Superstitions and Myths About Dogs and Cats

Superstitions and Myths About Dogs and Cats

In the 17th century, a cat washing her face meant a storm was brewing. But if the cat washes her face in front of a group of people, the first person she looks at will get married. And if you think a black cat is bad luck, seeing a white cat at night is a harbinger of death.

In the world of canines, a howling dog at night also means bad luck. A black dog is also considered unlucky in some parts of the world. But if your newborn is licked by a dog, he or she will always be a fast healer.

These are all obviously myths that have been handed down from generation to generation and spread from culture to culture. Sometimes the actions of our canine and feline companions can seem strange, weird or downright ominous (the sound of howling dogs, for instance, is eerie – like the souls of the dead being carried away).

But there are also more prosaic myths about dogs and cats that people continue to believe. Many are harmless, and have even risen to the status of "urban legend." But others, if acted upon, can hurt your pet. A child, for example, may not realize that cats do not really have nine lives, or that they don't always land on their feet.

Here are 10 of the most common myths about dogs and cats.


  • Dogs age 7 years for every human year. Contrary to popular belief, there is no exact formula to gauge how much a dog ages – it's as individual for dogs as it is for people. But a rough guide is thus: The first year of a dog's life is equivalent to 16 human years. After 2 years, they are the equivalent of a 24-year-old. At 3 years, they are the equivalent of a 30-year-old. Each year after, add 5 human years to determine your dog's age. This is a rough guide, however.
  • Dogs are color blind. This is not entirely true. Dogs can see in color, but they can't tell the difference between yellow, green or red, although they can distinguish between shades of blue and gray. In fact, they can tell the difference between closely related shades of blue, gray and violet better than people.
  • Dingoes are a species of wild dogs in Australia. They are not. In fact, they are feral dogs or the offspring of feral dogs. They had been pets at one time but have reverted to living in the wild.
  • Dog saliva is antiseptic. Dog saliva was once believed to be antiseptic, and some people still believe it has healing properties. Though it can kill some bacteria, dog saliva contains its own exotic bacteria that can cause serious infections, especially in people whose immune systems are weak.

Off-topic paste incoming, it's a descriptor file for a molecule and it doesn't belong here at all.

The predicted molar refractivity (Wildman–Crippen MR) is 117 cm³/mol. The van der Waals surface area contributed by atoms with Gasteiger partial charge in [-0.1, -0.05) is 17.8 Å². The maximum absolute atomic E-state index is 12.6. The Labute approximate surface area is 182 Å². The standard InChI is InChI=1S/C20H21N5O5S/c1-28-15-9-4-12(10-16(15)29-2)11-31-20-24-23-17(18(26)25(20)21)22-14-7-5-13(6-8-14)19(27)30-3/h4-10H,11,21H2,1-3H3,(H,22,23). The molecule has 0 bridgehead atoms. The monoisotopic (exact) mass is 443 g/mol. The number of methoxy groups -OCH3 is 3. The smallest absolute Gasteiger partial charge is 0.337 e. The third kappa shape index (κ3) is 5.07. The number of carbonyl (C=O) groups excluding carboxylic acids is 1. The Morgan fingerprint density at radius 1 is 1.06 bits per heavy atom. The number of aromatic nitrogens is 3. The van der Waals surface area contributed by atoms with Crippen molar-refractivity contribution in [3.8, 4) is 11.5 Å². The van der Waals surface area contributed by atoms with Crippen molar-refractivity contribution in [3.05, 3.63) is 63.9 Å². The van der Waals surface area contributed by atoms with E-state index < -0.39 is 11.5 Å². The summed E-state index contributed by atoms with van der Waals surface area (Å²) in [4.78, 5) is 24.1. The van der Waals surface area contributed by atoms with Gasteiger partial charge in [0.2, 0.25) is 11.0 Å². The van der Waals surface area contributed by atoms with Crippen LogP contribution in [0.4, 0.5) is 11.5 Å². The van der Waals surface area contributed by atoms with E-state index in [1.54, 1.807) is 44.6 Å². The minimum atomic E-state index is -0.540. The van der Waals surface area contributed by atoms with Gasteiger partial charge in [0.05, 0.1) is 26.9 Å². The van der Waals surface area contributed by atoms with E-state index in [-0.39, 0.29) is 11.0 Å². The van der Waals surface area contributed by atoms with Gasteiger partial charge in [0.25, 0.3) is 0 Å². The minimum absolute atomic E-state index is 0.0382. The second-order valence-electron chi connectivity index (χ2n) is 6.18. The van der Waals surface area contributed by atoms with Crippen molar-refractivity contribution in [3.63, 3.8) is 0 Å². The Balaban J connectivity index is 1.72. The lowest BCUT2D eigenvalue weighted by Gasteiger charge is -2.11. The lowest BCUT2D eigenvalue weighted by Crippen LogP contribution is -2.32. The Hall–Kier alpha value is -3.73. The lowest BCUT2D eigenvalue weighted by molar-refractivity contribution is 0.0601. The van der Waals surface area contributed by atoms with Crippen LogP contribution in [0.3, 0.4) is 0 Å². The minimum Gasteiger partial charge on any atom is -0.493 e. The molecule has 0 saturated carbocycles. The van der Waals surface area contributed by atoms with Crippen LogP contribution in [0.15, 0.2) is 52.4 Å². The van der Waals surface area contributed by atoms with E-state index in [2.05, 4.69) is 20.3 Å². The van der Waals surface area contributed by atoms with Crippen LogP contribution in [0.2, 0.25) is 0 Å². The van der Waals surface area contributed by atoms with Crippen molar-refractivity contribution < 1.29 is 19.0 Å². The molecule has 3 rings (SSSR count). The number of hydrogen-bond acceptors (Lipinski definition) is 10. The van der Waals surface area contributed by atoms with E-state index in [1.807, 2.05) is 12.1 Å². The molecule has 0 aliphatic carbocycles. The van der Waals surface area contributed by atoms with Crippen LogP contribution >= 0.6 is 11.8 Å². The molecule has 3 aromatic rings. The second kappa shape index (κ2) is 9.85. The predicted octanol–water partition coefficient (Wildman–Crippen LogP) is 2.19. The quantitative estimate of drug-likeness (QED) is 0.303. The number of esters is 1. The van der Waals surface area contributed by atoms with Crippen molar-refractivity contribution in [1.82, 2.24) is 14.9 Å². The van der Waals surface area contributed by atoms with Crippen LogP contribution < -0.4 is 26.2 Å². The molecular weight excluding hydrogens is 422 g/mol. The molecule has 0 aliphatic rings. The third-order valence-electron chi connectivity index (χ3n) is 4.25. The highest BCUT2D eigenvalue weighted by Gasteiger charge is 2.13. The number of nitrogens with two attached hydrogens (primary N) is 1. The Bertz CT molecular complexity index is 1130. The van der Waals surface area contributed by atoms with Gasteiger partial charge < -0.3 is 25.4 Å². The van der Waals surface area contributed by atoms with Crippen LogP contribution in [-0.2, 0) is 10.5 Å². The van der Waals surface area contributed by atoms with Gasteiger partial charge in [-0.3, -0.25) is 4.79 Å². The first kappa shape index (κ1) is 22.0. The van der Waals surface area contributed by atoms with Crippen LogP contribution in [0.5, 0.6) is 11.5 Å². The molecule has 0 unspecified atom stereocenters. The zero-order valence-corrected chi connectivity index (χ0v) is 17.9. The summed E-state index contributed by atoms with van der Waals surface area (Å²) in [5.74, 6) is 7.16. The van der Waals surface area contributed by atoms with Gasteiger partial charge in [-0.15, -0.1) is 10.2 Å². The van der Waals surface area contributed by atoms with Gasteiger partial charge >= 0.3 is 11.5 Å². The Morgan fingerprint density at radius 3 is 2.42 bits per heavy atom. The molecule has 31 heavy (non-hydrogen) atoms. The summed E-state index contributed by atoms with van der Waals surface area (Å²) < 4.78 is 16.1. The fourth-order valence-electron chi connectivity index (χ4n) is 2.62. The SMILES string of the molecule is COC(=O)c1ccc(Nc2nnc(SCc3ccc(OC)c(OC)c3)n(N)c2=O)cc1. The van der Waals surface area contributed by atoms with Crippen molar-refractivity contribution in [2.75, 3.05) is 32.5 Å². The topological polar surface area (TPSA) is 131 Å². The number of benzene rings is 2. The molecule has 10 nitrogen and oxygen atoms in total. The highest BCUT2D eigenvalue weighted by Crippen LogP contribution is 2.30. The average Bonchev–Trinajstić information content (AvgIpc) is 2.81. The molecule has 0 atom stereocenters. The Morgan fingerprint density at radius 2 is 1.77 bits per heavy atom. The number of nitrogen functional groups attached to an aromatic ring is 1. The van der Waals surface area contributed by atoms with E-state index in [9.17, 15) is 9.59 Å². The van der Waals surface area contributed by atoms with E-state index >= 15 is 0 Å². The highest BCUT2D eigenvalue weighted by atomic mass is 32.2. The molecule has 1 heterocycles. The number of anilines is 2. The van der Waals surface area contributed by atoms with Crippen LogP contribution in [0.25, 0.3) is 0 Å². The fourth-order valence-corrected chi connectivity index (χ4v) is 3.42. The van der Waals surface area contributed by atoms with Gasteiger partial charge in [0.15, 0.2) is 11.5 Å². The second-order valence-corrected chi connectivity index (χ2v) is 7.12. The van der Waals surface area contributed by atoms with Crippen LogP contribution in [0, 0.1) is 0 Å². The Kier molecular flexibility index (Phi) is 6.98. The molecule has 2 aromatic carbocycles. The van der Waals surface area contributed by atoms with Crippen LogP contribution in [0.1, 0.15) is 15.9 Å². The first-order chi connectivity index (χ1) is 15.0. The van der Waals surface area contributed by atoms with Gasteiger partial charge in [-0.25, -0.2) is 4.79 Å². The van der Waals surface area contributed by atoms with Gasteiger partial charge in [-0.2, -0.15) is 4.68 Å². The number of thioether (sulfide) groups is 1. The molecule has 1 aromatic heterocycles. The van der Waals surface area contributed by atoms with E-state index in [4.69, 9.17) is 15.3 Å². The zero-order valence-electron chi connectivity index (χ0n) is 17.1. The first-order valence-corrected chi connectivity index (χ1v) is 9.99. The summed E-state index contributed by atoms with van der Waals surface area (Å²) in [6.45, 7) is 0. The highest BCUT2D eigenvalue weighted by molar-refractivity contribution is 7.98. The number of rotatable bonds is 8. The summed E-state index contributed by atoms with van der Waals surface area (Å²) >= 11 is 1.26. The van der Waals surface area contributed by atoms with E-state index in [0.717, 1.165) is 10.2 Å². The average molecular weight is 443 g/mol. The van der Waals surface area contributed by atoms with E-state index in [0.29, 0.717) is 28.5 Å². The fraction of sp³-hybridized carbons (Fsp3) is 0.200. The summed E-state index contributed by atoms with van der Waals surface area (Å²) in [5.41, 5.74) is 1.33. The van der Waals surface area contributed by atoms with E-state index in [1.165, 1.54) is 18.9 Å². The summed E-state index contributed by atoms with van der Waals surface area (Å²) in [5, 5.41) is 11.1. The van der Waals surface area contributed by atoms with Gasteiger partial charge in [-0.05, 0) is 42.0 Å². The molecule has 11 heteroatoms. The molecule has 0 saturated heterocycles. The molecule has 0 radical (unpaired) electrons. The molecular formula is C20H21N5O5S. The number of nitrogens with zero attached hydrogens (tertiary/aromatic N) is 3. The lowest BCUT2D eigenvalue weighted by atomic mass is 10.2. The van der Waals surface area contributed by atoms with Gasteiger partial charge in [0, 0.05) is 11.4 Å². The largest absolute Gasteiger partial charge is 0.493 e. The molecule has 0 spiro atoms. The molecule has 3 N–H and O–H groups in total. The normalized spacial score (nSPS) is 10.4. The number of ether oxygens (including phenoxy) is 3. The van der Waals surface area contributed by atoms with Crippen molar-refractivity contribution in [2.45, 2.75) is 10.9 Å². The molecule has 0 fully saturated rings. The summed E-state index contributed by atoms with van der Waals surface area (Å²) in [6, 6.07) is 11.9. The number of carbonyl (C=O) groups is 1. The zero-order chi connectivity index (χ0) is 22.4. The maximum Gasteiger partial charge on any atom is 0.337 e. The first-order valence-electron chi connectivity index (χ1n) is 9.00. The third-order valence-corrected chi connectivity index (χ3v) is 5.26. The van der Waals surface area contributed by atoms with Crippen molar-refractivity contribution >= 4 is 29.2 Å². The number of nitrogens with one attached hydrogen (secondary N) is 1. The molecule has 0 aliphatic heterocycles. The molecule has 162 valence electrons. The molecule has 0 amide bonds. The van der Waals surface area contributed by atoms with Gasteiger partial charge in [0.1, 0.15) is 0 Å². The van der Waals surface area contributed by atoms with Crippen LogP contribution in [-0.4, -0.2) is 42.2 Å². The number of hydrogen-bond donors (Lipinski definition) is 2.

• Dogs feel guilt when they do something wrong. It's not true that a dog will feel guilty for doing something wrong. The "hang-dog" look is not guilt – it's fear. Because he perceives you as the leader of the pack, he will act submissive if he senses you are displeased, but he doesn't feel guilty about knocking over that priceless vase from the Ming Dynasty. If not caught red-handed in the act, your dog will not have the faintest idea what he did to make you angry; he just wants to placate you.


  • Cats always land on their feet. This is perhaps one of the more dangerous myths regarding felines, because children unfortunately want to try to prove it. It's true that cats are very agile and can twist themselves in mid-air to correct their position, but not every time. If a cat is surprised, panicked or injured, or they fall from too great a height, they may not be able to position themselves correctly. In addition, in a serious fall (from a second-story window, for instance) it wouldn't matter if they could land on their feet. The fall could still injure or even kill the cat.
  • Cats don't mind, and often prefer, to be left alone. Cats should not be left alone for long periods of time. Cats have the reputation for being aloof and independent, leading people to believe they can leave a cat alone for long periods. Cats are actually socially gregarious pets. A well-socialized cat wants to be around his or her family, and loves to play and be petted. Some are a little more finicky as to when they want to play or be petted, but all need love and attention.
  • Cats can see in the dark. Although cats see better in semidarkness than people, they cannot see in total darkness. Their eyes are designed to open to three times as wide as the human pupil to let in as much light as possible, the amount of light available during the normal "hunting" times of dawn and dusk.
  • Cats are "low maintenance" pets. This is a subjective myth – it all depends on your definition of low maintenance. Compared to a dog, yes, they are relatively low maintenance in that they don't require daily walks outside and don't always want to play. But the litter box needs to be cleaned out daily and the litter itself changed once a week; cats need regular exercise and mental stimulation; they require regular visits to the veterinarian to maintain their health, especially as they age; and they need affection.
  • Cats suck the breath from newborns. Somewhere in the depths of history, a cat was seen licking the milk from a baby's lips, and the infant's mother interpreted this as "stealing the baby's breath." Although this isn't actually the case, a cat may indeed be attracted to the milk, and there may be some risk of accidental suffocation. It's never a good idea to leave a pet alone with an infant, be it dog or cat.

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